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Friday, July 21, 2017

Stop Mowing Your Front Yard (Blog 349)

Where are these beautiful purple coneflowers in the picture below growing? Perhaps in a field or meadow somewhere?

Actually, they are growing in our front yard. A number of years ago, I decided to stop mowing  a small section of our front yard and "just let it go." The result has been a profusion of growth of wild plants whose seeds were present in the seed bank: purple coneflowers, daisy fleabane, Virginia creeper, ragweed, black-eyed susans, and many others.

My "overgrown yard" patch may look seedy to some, but I think it is beautiful and far better for the environment than those closely cropped fescue deserts presented as the norm.

Friday, July 14, 2017

Summer Locavore Meals (Blog 348)

One of the many great things about summer are all the great, simple locavore meals. The other day for lunch, Elaine and I had venison burgers (from a deer I had killed) with Cherokee purple tomatoes and onions from our garden.  Dessert was blackberry cobbler from blackberries that I had picked behind our house.

Tonight for dinner, the menu is eggs frittata (eggs courtesy of our Rhode Island Red hens) and blueberry cobbler.  The blueberries come from our land on Potts Mountain. These are true feasts that mean summer to us.


Sunday, July 9, 2017

Our Heritage Rhode Island Reds (Blog 347)

Right now, Elaine and I have three groups of heritage Rhode Island Red chickens.  What we call the "Old Reds" are our Rooster Don and his three hens that are a little over two years old, the "Young Reds that are 16 months old with Al and his three hens, and the "Baby Reds" which live in the basement and consist of the hen Mary and her three chicks that are about a month old.

Soon, it will be time to move Mary and her little flock outside to one of the runs.  However, we have heard that older chickens will sometimes kill the chicks of other hens.  Mary used to be part of Al's flock, but she has been gone for a month, of course, and will not be greeted warmly, nor likely will her chicks.

We truly do not know what to do, but Mary and her chicks will soon be too big to stay in the basement enclosure, and they obviously need more outside time than what they have been receiving.  We will have to come up with an idea soon.

Thursday, June 29, 2017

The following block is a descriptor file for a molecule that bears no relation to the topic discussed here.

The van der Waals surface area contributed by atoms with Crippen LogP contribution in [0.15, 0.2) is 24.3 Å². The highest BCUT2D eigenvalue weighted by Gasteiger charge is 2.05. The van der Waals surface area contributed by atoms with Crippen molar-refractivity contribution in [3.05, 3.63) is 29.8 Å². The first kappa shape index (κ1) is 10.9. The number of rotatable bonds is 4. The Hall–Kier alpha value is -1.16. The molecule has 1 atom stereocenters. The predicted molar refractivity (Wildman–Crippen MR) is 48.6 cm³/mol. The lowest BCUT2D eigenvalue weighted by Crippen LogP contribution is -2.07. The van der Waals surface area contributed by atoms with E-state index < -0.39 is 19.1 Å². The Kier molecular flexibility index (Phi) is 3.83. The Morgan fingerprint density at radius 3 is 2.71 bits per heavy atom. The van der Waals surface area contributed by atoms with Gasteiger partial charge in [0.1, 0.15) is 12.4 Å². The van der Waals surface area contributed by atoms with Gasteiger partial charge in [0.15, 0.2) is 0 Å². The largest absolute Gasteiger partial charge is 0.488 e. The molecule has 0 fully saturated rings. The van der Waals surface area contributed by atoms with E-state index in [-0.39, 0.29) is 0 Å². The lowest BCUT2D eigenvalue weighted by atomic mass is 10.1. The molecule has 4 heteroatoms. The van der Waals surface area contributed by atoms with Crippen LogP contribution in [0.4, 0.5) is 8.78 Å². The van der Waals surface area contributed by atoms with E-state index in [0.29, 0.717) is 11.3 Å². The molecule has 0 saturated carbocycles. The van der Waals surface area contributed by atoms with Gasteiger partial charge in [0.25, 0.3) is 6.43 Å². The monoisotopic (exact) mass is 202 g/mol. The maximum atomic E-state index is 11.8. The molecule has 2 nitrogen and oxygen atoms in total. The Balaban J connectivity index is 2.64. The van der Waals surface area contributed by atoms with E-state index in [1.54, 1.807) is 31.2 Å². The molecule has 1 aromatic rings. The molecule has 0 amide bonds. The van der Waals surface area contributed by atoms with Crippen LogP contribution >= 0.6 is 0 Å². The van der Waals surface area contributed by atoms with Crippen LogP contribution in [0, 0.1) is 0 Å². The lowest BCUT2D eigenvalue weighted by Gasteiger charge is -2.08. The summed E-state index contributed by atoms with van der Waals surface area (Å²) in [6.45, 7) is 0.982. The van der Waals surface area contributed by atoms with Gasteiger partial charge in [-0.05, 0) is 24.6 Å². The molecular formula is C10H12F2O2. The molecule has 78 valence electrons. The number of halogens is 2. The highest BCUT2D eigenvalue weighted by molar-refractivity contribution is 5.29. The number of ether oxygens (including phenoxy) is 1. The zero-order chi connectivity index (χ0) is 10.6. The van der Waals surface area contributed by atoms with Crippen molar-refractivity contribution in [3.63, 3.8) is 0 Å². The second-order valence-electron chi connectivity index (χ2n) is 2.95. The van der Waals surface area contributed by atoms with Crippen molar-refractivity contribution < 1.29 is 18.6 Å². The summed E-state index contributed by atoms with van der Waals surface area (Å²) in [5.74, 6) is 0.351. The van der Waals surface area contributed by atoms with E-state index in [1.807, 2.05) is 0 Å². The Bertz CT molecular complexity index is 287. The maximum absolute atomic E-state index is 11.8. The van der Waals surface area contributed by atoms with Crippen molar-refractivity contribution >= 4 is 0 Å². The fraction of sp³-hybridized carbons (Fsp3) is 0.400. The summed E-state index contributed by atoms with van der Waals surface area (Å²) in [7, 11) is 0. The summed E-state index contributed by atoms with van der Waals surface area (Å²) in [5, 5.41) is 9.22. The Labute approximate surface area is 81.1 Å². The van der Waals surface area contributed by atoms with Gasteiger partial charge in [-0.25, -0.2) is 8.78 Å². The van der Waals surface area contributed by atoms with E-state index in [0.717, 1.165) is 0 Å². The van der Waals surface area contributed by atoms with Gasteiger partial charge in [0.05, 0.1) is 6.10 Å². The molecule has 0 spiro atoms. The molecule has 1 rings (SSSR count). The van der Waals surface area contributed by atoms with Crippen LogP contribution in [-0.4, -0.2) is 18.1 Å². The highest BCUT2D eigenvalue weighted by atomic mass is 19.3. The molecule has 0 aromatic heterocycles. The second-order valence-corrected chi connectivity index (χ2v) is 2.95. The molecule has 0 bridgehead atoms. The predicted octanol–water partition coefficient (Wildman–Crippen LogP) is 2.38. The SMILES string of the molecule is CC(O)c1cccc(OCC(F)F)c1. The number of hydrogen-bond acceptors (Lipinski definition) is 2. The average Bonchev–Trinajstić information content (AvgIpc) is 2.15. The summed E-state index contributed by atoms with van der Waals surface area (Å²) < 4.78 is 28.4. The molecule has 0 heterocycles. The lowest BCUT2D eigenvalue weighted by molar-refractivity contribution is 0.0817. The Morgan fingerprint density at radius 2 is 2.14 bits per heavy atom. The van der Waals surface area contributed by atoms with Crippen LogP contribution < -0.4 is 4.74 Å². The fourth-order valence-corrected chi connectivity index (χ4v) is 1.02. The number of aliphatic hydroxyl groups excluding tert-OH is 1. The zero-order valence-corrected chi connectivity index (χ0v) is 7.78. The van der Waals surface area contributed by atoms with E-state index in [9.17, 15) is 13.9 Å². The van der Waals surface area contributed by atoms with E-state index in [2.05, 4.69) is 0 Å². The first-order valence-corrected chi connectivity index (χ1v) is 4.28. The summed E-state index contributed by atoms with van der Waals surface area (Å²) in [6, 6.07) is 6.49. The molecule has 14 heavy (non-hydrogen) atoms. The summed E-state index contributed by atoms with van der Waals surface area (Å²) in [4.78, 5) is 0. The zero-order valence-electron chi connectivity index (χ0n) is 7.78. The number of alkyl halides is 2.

Surf and Turf: Mountain Style (Blog 346)

Today for lunch, Elaine and I had a locavore lunch of Surf and Turf, mountain style.  Our two entrees were venison burgers from a deer I had killed last year and rainbow trout, from fish that friend John Loope caught on our trip to the Smith River the day before.  Modesty compels me to admit that I had seven bites but failed to catch any of them, but that's another story for another day.

The locavore theme was made better by the fact that also on the menu were green beans from our daughter Sarah's garden. Tonight for dinner, our centerpiece will be wineberry cobbler, again from berries picked near our house.  So far we have gathered a little over five gallons of wild berries this summer, and the blackberries, the main focus of our picking, have not started to come in to any degree yet.



Saturday, June 24, 2017

Wild Raspberries Ripe in the Blue Ridge Mountains (Blog 345)

Elaine and I took off in the pick-up early this morning to our Potts Mountain land on the Virginia/West Virginia line. Our main mission was to gather wild black raspberries, which we did with a satisfying tally of seven quarts.

But just as enriching was our time in the mountains together, talking about life, grandchildren, interesting songbirds, and, of course, raspberries. We're having raspberry pie on Sunday, the rest we froze for the winter. Earlier this week, two quarts of raspberries were made into jam. It was a very good day together and a very good week picking raspberries with a total of  3 1/4 gallons.

Sunday, June 18, 2017

Chicks Day Out (Blog 344)

Today, Elaine's and my heritage Rhode Island Red chicks are 12 days old, so we thought it was time to let them and their mother, Mary, outside from their basement enclosure for the first time.  Predictably, Mary was very agitated when I picked her up - and thus caused her to be away from her chicks for the first time - while Elaine gathered the chicks and put them into a brown box.

Soon, though, everyone was outside in the front yard, and the chicks were exposed to clover and other vegetation for the first time. Mary diligently showed them that clover is something good to eat and that fescue is not.

After about 20 minutes outside, it was time to return to the basement. After Elaine put the three chicks into the box, I noted that the chick I think is a cockerel, I've named him Don, Jr., after his father, was standing while the two chicks I believe are pullets had already settled down for the ride indoors.  As the weeks go by, it will be interesting to see if my guesses are right.


Saturday, June 10, 2017

Rhode Island Red Chicks Arrive (Blog 343)

Elaine and I thrilled to announce that one of our heritage Rhode Island Red hens, Mary, has hatched out three chicks, doing so on Tuesday and Wednesday of this week. Mother and offspring are doing well, and are living in our basement in a pen.

We learned from talking with other chicken rearers that Mary's fellow hens would likely kill her chicks, so we moved the hen and eggs into our basement on Sunday.  That proved to be a no time to spare relocation, as the eggs started hatching on Tuesday morning.

Unfortunately, Mary abandoned her six other eggs as she seemed consumed with rearing the three that had hatched.